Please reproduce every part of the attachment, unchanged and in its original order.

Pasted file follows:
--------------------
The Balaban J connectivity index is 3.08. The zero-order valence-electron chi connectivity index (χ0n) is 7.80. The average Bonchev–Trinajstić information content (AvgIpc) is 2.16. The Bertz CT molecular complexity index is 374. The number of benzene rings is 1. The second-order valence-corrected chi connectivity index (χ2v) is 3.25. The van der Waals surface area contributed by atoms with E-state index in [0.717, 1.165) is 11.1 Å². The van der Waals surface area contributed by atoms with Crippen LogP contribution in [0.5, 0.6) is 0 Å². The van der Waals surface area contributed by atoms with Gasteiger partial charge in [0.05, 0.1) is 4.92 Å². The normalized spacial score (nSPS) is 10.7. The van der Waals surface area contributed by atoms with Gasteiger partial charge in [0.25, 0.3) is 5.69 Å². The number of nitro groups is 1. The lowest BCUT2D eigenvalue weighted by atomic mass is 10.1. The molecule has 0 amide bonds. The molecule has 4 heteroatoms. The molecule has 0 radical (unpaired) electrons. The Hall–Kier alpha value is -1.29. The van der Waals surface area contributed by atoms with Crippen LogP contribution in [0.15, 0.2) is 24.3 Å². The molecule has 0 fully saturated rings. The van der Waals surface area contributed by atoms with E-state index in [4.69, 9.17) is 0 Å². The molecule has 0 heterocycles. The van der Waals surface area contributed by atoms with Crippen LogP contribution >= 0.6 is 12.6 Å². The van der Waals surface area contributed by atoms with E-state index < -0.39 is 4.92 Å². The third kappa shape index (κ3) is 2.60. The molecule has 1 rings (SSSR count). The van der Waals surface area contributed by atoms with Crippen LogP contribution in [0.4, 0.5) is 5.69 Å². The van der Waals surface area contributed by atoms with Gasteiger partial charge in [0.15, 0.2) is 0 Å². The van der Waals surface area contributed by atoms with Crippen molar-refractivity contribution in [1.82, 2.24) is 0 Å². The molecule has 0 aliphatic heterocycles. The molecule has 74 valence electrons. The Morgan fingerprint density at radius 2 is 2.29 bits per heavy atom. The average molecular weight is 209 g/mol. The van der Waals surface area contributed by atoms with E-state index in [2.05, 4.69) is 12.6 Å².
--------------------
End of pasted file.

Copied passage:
The Balaban J connectivity index is 3.08. The zero-order valence-electron chi connectivity index (χ0n) is 7.80. The average Bonchev–Trinajstić information content (AvgIpc) is 2.16. The Bertz CT molecular complexity index is 374. The number of benzene rings is 1. The second-order valence-corrected chi connectivity index (χ2v) is 3.25. The van der Waals surface area contributed by atoms with E-state index in [0.717, 1.165) is 11.1 Å². The van der Waals surface area contributed by atoms with Crippen LogP contribution in [0.5, 0.6) is 0 Å². The van der Waals surface area contributed by atoms with Gasteiger partial charge in [0.05, 0.1) is 4.92 Å². The normalized spacial score (nSPS) is 10.7. The van der Waals surface area contributed by atoms with Gasteiger partial charge in [0.25, 0.3) is 5.69 Å². The number of nitro groups is 1. The lowest BCUT2D eigenvalue weighted by atomic mass is 10.1. The molecule has 0 amide bonds. The molecule has 4 heteroatoms. The molecule has 0 radical (unpaired) electrons. The Hall–Kier alpha value is -1.29. The van der Waals surface area contributed by atoms with Crippen LogP contribution in [0.15, 0.2) is 24.3 Å². The molecule has 0 fully saturated rings. The van der Waals surface area contributed by atoms with E-state index in [4.69, 9.17) is 0 Å². The molecule has 0 heterocycles. The van der Waals surface area contributed by atoms with Crippen LogP contribution >= 0.6 is 12.6 Å². The van der Waals surface area contributed by atoms with E-state index < -0.39 is 4.92 Å². The third kappa shape index (κ3) is 2.60. The molecule has 1 rings (SSSR count). The van der Waals surface area contributed by atoms with Crippen LogP contribution in [0.4, 0.5) is 5.69 Å². The van der Waals surface area contributed by atoms with Gasteiger partial charge in [0.15, 0.2) is 0 Å². The van der Waals surface area contributed by atoms with Crippen molar-refractivity contribution in [1.82, 2.24) is 0 Å². The molecule has 0 aliphatic heterocycles. The molecule has 74 valence electrons. The Morgan fingerprint density at radius 2 is 2.29 bits per heavy atom. The average molecular weight is 209 g/mol. The van der Waals surface area contributed by atoms with E-state index in [2.05, 4.69) is 12.6 Å².